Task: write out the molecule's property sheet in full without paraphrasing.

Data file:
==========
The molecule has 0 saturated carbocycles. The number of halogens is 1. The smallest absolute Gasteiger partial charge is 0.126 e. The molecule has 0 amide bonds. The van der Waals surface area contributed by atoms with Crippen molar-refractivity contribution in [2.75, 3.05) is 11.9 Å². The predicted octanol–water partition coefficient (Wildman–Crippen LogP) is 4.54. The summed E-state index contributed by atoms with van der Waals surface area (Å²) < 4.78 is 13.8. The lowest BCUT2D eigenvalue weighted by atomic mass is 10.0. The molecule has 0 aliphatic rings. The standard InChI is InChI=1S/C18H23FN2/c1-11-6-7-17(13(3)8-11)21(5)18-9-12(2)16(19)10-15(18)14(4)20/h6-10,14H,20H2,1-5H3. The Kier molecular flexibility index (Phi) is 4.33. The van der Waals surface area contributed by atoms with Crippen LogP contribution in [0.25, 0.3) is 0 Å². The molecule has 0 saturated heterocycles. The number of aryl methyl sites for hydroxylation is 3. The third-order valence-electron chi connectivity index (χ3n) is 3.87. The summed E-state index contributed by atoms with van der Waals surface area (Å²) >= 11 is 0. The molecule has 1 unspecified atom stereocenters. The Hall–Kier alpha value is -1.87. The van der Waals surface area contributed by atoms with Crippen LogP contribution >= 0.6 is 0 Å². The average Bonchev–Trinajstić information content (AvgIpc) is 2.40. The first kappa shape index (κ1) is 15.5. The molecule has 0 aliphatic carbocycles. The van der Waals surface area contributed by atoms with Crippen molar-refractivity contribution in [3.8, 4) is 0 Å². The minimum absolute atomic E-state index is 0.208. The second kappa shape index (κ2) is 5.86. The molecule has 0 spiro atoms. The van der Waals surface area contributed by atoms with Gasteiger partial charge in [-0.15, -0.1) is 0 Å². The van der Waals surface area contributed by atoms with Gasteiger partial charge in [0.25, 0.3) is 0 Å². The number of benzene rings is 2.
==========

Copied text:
The molecule has 0 saturated carbocycles. The number of halogens is 1. The smallest absolute Gasteiger partial charge is 0.126 e. The molecule has 0 amide bonds. The van der Waals surface area contributed by atoms with Crippen molar-refractivity contribution in [2.75, 3.05) is 11.9 Å². The predicted octanol–water partition coefficient (Wildman–Crippen LogP) is 4.54. The summed E-state index contributed by atoms with van der Waals surface area (Å²) < 4.78 is 13.8. The lowest BCUT2D eigenvalue weighted by atomic mass is 10.0. The molecule has 0 aliphatic rings. The standard InChI is InChI=1S/C18H23FN2/c1-11-6-7-17(13(3)8-11)21(5)18-9-12(2)16(19)10-15(18)14(4)20/h6-10,14H,20H2,1-5H3. The Kier molecular flexibility index (Phi) is 4.33. The van der Waals surface area contributed by atoms with Crippen LogP contribution in [0.25, 0.3) is 0 Å². The molecule has 0 saturated heterocycles. The number of aryl methyl sites for hydroxylation is 3. The third-order valence-electron chi connectivity index (χ3n) is 3.87. The summed E-state index contributed by atoms with van der Waals surface area (Å²) >= 11 is 0. The molecule has 1 unspecified atom stereocenters. The Hall–Kier alpha value is -1.87. The van der Waals surface area contributed by atoms with Crippen LogP contribution >= 0.6 is 0 Å². The average Bonchev–Trinajstić information content (AvgIpc) is 2.40. The first kappa shape index (κ1) is 15.5. The molecule has 0 aliphatic carbocycles. The van der Waals surface area contributed by atoms with Crippen molar-refractivity contribution in [3.8, 4) is 0 Å². The minimum absolute atomic E-state index is 0.208. The second kappa shape index (κ2) is 5.86. The molecule has 0 spiro atoms. The van der Waals surface area contributed by atoms with Gasteiger partial charge in [-0.15, -0.1) is 0 Å². The van der Waals surface area contributed by atoms with Gasteiger partial charge in [0.25, 0.3) is 0 Å². The number of benzene rings is 2.